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Chemistry set.

June 20, 2016

“Tell us a story, grandpa,” Beatrice asked.

Mother used to get chemistry set stuff for me.  You know, test tubes, chemicals.  Even poisonous chemicals that you could order special, such as mercuric chloride and lead sulfide.  I had gotten sodium dichromate from a professor at the university.

Well, I used to put all of my chemistry set into a box and take it to school for show-and-tell that we had every day.  I was always getting new stuff.  I got a metal ring stand and a tripod.  Best of all, for my birthday, I got an all-glass distillation set which had a 19-inch tube with a second, larger tube that contained the first one to act as a cooling water jacket.  The glass water jacket fit over the glass tube and had a screw cap at each end with a hole and a rubber seal.  The water jacket also had a glass nipple at each end to attach a piece of rubber hose.  I fastened all of this stuff to the ring stand, somehow, with rubber bands.

I got the hoses for this setup from the university chemistry department.  I went there almost every day and asked the students and teachers for old equipment they weren’t using.  If they weren’t there after hours to give it to me, sometimes I’d go in and take it, if nobody was using it.

You have to understand that my father died when I was a small boy.  I really had only mother, my books, and my  imagination to use to set up my chemistry experiments.

The distillation apparatuUM Library 1960s allowed me to distill water.  In fact, that was my science fair experiment:  “The distillation of water.”  I wanted to give my project some appeal, so I added a whole bunch of chemicals to the water I wanted to distill.  I put a sample of each chemical into the water, and wrote the chemical formula of each in a long row.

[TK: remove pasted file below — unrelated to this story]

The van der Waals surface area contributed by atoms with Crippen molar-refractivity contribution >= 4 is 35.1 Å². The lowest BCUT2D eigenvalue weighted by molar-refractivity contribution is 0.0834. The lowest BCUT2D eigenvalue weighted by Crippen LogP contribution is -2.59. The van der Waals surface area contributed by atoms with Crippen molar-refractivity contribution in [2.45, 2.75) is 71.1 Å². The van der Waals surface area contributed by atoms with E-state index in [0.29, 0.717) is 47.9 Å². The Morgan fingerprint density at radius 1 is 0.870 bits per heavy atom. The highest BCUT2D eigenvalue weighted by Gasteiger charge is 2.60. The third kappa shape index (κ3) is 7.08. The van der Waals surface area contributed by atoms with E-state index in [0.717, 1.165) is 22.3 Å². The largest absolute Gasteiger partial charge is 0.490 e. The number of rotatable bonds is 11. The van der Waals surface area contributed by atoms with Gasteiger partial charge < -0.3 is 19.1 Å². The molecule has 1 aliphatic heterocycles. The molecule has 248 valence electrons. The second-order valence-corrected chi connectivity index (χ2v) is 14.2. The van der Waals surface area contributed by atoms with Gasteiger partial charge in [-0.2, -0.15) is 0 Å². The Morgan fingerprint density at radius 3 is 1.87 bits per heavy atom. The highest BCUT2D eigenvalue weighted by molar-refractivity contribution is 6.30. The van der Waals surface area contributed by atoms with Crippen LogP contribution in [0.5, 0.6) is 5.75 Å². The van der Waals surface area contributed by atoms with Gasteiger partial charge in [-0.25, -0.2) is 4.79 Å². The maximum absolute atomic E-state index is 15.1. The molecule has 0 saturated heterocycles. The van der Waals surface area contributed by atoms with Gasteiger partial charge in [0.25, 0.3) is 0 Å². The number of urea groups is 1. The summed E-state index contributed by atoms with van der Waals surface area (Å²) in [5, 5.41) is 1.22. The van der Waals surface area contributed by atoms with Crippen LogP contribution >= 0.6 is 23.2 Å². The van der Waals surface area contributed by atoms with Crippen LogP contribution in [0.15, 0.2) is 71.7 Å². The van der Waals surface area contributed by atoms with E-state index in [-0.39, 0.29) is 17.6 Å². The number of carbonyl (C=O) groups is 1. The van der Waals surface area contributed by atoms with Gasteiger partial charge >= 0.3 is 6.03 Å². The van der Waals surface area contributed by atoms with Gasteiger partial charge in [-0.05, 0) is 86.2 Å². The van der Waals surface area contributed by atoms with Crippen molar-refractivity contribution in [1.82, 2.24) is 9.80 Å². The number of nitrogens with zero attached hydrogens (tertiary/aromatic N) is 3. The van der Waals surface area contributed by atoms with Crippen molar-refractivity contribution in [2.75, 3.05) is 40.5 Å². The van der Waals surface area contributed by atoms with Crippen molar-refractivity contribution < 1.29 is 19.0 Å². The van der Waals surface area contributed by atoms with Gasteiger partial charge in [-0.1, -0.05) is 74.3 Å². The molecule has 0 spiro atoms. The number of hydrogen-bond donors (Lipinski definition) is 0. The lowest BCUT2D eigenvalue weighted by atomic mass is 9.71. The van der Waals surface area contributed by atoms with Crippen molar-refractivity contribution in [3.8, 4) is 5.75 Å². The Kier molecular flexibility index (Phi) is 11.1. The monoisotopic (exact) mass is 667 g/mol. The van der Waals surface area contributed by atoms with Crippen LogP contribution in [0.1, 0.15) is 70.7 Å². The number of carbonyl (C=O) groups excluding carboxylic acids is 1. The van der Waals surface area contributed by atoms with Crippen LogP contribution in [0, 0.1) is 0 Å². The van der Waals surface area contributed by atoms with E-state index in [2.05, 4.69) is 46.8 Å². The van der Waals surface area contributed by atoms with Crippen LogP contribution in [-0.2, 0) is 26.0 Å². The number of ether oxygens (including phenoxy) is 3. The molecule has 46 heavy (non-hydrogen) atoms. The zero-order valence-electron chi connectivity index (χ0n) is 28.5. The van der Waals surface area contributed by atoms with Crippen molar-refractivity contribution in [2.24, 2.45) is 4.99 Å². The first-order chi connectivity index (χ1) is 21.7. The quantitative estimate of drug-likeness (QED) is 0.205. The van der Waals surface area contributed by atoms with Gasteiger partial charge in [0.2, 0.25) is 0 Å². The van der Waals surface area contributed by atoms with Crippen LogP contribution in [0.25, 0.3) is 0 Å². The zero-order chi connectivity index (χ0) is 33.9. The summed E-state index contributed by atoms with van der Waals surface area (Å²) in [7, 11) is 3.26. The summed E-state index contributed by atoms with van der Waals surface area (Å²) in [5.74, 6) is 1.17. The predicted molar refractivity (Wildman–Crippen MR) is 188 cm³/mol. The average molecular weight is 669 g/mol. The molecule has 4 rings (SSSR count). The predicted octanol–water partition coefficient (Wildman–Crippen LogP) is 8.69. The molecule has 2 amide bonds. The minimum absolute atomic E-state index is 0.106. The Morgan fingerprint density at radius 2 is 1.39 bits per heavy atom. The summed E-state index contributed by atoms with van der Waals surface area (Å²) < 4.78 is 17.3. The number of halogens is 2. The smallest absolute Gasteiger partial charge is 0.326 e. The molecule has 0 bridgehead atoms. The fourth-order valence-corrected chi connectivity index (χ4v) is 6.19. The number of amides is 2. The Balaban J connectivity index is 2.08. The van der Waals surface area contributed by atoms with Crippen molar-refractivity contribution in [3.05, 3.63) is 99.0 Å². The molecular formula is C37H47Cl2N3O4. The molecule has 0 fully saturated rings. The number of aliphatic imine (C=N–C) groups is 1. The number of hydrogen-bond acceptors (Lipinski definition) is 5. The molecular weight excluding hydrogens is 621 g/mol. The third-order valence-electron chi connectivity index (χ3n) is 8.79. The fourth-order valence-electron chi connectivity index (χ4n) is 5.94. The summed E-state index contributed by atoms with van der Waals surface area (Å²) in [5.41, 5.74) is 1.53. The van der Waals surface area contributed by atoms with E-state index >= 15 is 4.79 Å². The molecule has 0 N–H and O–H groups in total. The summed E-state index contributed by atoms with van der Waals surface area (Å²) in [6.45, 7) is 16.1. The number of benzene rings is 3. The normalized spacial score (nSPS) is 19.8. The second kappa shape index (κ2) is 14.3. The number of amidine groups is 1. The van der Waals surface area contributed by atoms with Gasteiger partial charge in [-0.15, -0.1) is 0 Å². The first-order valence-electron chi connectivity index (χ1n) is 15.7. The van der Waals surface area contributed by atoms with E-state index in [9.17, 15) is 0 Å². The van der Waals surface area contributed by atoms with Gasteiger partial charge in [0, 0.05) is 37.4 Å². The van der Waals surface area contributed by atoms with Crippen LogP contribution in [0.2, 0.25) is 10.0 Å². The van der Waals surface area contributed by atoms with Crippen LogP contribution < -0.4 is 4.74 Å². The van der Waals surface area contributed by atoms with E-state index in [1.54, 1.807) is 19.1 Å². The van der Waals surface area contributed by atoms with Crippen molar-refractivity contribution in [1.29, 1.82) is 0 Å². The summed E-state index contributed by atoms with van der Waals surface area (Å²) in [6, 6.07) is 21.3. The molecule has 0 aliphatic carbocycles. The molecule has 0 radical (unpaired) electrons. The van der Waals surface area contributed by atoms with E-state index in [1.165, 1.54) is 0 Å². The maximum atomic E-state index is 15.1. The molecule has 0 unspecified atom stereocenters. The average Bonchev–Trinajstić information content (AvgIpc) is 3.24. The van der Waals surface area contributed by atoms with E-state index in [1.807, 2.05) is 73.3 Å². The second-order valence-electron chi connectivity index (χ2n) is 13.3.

I copied the formulas from the bottles the chemicals came in.  Such as sodium bisulfate:  NaHSO4, and calcium carbonate: CaCO3, and sodium dichromate: NaCrO3.  I’m guessing at the chemical formulas here.  Point is, I listed them all on a piece of paper to impress my teacher, who didn’t know much about chemistry: NaHSO4CaCO3NaCrO3, like that.

Once I got all of this stuff into the water, my water looked a lot like orange mud.  I thought this will be all the more interesting to distill.  I had a florence flask with a rubber stopper and a glass tube coming out.  I used a short piece of rubber hose to attach the flask to the distillation apparatus.

So that was my science fair project that I put in the back of our fifth grade classroom.  Only when I lit my alcohol burner under the flask to distill the orange mud it heated up and squirted through the distillation apparatus all over the place, making a big mess.  I eventually cleaned the long tube of the orange crud with a stick.  A sprout, really, from the lilac hedge in our backyard.


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